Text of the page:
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SAMUDRA News Alerts
November 28,2016 | Source: The Financial Express
The recent developments at the World Trade Organisation (WTO) on negotiations on fisheries subsidies have put India and many other developing countries in a spot. A concerted effort is being made by the developed nations and some developing countries to prohibit subsidies granted for illegal, unregulated and unreported (IUU) fishing, or subsidies granted to overfished stocks.
While no country can support IUU fishing or subsidising overfished stocks, the developing countries are at a risk of agreeing to obligations that they might find extremely onerous to comply with. Consequently, even subsidies granted for non-IUU fishing may get prohibited, thereby threatening the livelihoods of millions of fishermen and fish workers in developing countries.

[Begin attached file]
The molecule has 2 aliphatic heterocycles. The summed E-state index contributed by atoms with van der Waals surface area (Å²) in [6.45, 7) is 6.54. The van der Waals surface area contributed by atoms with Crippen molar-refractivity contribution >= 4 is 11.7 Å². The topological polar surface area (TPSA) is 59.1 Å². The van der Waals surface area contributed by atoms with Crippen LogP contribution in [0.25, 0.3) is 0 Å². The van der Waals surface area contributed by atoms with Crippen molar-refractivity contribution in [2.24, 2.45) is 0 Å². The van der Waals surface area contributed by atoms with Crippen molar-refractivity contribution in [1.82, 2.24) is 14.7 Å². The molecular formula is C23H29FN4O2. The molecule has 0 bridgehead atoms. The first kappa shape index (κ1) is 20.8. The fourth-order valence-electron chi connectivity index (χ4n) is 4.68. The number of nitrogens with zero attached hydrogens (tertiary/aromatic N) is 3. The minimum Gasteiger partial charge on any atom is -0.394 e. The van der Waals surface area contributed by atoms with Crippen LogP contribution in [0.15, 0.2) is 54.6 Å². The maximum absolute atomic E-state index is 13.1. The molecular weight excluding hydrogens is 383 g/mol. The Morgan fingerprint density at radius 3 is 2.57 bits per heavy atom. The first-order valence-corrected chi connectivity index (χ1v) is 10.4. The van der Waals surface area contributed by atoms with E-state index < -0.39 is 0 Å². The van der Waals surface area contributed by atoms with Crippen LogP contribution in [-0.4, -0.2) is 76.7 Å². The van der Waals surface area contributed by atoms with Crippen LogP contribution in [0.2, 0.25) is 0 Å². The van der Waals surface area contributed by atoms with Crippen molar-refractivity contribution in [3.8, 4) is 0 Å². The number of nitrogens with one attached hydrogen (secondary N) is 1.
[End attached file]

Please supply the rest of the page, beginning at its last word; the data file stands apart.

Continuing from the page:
Negotiations on fisheries subsidies are an integral part of the Doha Round of trade negotiations at the WTO. While most of the Doha Round issues are languishing, there appears to be a renewed vigour among some countries to prohibit fisheries subsidies. This stems from the narrative that subsidies have contributed to overexploitation of fish stocks, resulting in unsustainable fishing.
According to the Food and Agriculture Organisation (FAO), the total production of capture and aquaculture fisheries has increased from 145.9 million
© The Financial Express, 2016
Theme(s): Post Harvest Technology and Trade.